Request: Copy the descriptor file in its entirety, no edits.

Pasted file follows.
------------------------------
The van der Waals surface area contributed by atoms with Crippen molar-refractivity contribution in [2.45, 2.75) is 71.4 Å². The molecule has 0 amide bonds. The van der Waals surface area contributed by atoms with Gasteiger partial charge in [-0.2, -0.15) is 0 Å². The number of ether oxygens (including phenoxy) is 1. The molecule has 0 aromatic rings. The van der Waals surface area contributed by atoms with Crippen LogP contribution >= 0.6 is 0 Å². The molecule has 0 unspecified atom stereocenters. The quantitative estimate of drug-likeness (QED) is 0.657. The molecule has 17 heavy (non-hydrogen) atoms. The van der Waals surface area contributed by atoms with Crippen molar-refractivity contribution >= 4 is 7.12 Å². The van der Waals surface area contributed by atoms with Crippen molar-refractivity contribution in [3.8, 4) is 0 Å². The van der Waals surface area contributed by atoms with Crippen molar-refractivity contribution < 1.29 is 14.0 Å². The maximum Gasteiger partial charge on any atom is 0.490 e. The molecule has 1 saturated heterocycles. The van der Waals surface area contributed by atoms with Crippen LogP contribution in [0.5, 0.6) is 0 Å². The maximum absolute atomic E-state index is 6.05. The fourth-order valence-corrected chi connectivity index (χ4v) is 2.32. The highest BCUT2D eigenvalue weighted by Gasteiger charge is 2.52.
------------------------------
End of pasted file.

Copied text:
The van der Waals surface area contributed by atoms with Crippen molar-refractivity contribution in [2.45, 2.75) is 71.4 Å². The molecule has 0 amide bonds. The van der Waals surface area contributed by atoms with Gasteiger partial charge in [-0.2, -0.15) is 0 Å². The number of ether oxygens (including phenoxy) is 1. The molecule has 0 aromatic rings. The van der Waals surface area contributed by atoms with Crippen LogP contribution >= 0.6 is 0 Å². The molecule has 0 unspecified atom stereocenters. The quantitative estimate of drug-likeness (QED) is 0.657. The molecule has 17 heavy (non-hydrogen) atoms. The van der Waals surface area contributed by atoms with Crippen molar-refractivity contribution >= 4 is 7.12 Å². The van der Waals surface area contributed by atoms with Crippen molar-refractivity contribution in [3.8, 4) is 0 Å². The van der Waals surface area contributed by atoms with Crippen molar-refractivity contribution < 1.29 is 14.0 Å². The maximum Gasteiger partial charge on any atom is 0.490 e. The molecule has 1 saturated heterocycles. The van der Waals surface area contributed by atoms with Crippen LogP contribution in [0.5, 0.6) is 0 Å². The maximum absolute atomic E-state index is 6.05. The fourth-order valence-corrected chi connectivity index (χ4v) is 2.32. The highest BCUT2D eigenvalue weighted by Gasteiger charge is 2.52.